Companies in Kenya

Turtle Bay Beach Club is an award-winning responsible resort located south of Malindi, which is also an eco-hotel that offers a wide range of activities in addition to sun and beach, such as bird watching, deep sea fishing, dhow trips, snorkelling and diving. It also directly supports the community, with several local community initiatives. The resort is aimed at the family market.

Kizingo is a collection of eight beach-front bandas (meaning thatched house) built from local materials including mangrove, mkuti and mkeka, by local islanders. The resort is located on a remote stretch of coast on Lamu Island, a car-free island, and the beach has been left to nature rather than been developed, which adds to its attraction for guests. Activities include swimming with dolphins, dhow sailing and water skiing. Trips to Lamu Town are by boat. The operator is committed to conservation, supporting the local village and school, and uses solar panels to provide electricity.

Ziwa Beach Resort in Mombasa has 34 bedrooms arranged in eight beach cottages with private verandas. Water sports activities include diving, deep-sea fishing, jet skiing and kitesurfing. The resort features a vegetarian restaurant.

Companies in Mexico

Villa Pescadores in Tulum on the Riviera Maya features rustic cabanas on the beach, close to Mayan ruins and local fishermen’s boats. The cabins have been constructed using local stone and wood and sit directly on white sand with private gardens and hammocks. The hotel provides yoga classes. The hotel is part of the Ahau Collection of properties.

Xinalani Retreat in Puerto Vallarta offers beachfront bungalows that float on stilts, built by local Mexican craftsmen. The accommodation has been designed to take advantage of the natural elements, beautiful views and fresh sea breeze from the Pacific Ocean. There is a restaurant, bar and beach club on site, along with wellness and yoga retreats and activities. On the homepage, an inspirational video offers a showcase of the accommodation, views and activities, and they provide a direct link to a COVID-19 Update page, which outlines the measures they are taking to keep their customers safe.  

Companies in Nicaragua

Jicaro Island Lodge is located on an islet in the middle of Lake Nicaragua near the colonial city of Granada. Accommodation is in two-storey casitas built into the jungle landscape. Food is all locally sourced, there is a yoga deck at the edge of the water and kayaks and paddleboards are readily available for guests. The lodge offers a range of island tours including a sustainability tour to hear about the work the lodge does to earn its sustainable credentials. It is listed as one of National Geographic’s Unique Lodges of the World and was constructed with certified wood and local materials. The operator lists links with partners prominently on the homepage, along with its award from the 2018 Tourism for Tomorrow People Award, issued by the WTTC.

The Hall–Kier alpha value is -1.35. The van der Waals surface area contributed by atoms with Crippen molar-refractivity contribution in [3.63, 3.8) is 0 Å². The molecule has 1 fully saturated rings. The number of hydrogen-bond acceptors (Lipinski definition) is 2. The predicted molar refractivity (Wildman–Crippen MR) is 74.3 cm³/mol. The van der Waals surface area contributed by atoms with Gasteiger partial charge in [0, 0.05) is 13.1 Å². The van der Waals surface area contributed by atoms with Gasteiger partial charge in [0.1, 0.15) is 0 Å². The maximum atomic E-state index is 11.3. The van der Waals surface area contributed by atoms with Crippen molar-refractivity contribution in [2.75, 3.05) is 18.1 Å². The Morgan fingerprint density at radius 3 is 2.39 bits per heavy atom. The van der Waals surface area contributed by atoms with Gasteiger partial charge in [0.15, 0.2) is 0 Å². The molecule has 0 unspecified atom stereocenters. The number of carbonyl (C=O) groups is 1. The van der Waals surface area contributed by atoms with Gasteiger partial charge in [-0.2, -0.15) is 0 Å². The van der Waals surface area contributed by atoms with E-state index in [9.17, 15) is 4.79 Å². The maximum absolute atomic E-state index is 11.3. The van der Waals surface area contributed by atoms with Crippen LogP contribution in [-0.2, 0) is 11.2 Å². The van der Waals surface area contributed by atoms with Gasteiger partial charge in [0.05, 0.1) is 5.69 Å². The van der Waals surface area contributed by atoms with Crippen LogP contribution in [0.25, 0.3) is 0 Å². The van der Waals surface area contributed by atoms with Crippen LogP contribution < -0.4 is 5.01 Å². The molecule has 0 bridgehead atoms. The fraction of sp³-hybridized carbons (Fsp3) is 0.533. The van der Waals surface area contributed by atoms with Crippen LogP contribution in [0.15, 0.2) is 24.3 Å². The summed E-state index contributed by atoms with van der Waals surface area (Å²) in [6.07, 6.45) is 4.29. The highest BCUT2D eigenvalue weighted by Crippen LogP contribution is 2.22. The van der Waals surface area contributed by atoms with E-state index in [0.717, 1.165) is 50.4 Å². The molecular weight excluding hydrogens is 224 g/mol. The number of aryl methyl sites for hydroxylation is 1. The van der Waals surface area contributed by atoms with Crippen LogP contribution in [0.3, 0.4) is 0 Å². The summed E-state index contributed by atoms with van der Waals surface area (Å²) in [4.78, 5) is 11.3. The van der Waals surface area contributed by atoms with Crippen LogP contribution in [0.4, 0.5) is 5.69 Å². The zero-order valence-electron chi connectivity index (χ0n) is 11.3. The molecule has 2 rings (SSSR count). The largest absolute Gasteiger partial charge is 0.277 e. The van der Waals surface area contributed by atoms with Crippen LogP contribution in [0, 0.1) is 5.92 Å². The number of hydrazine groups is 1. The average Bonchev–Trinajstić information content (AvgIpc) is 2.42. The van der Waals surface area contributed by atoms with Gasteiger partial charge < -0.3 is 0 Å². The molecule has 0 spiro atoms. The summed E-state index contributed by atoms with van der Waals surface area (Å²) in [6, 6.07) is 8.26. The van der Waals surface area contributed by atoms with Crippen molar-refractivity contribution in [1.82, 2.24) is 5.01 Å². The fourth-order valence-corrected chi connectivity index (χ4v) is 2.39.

Morgan’s Rock Hacienda and Ecolodge is aimed at families and couples and set in a jungle reserve next to a long, sandy beach near San Juan del Sur. The accommodations are luxury rustic casitas, and there are numerous activities for guests including horse riding on the beach, breakfast at a local farm, and hands-on CBT experiences including organic farming. The website features an inspirational video on its homepage and a specific page dedicated to its COVID-19 protocol.

Monkey Hut Hostel (listing on Tripadvisor) is located directly on the shore of Laguna de Apoyo and offers mostly dormitory accommodations, along with one private cabana. Tripadvisor reviews are generally positive, and it is one of the most popular places in this location, aimed predominantly at backpackers. There are kayaks and inner tubes for guests and they sell drinks and food. There is a kitchen if guests wish to self-cater.

Companies in Tanzania

Chole Mjini is an eco-retreat featuring treehouse accommodations on a jungle island off the coast of Mafia Island, Tanzania. Activities are numerous, including swimming with sharks, stand up paddle boarding, sandbank day trips and visits to Chole village. Guests can all eat together around one large table, set somewhere different every day. There are seven treehouses, each privately located and linked by sandy paths. Awards won include winner of the Green Hotelier Award in 2017 and Gold for Best for Beach Tourism in the World Responsible Awards 2014. The lodge has created a new Health and Safety page on its website outlining the specific measures it has taken to ensure the safety of employees and guests, and states that there have been no cases of COVID-19 on Mafia Island.

Zanzibar Star Resort is located in the north of the island on the Nungwi Beach. The furniture is all made using the local Zanzibar wood, and the hotel organises a wide range of activities and excursions including a Zanzibar Spice Tour, tour of Stone Town, a forest tour and Safari Blue, a day trip on the ocean.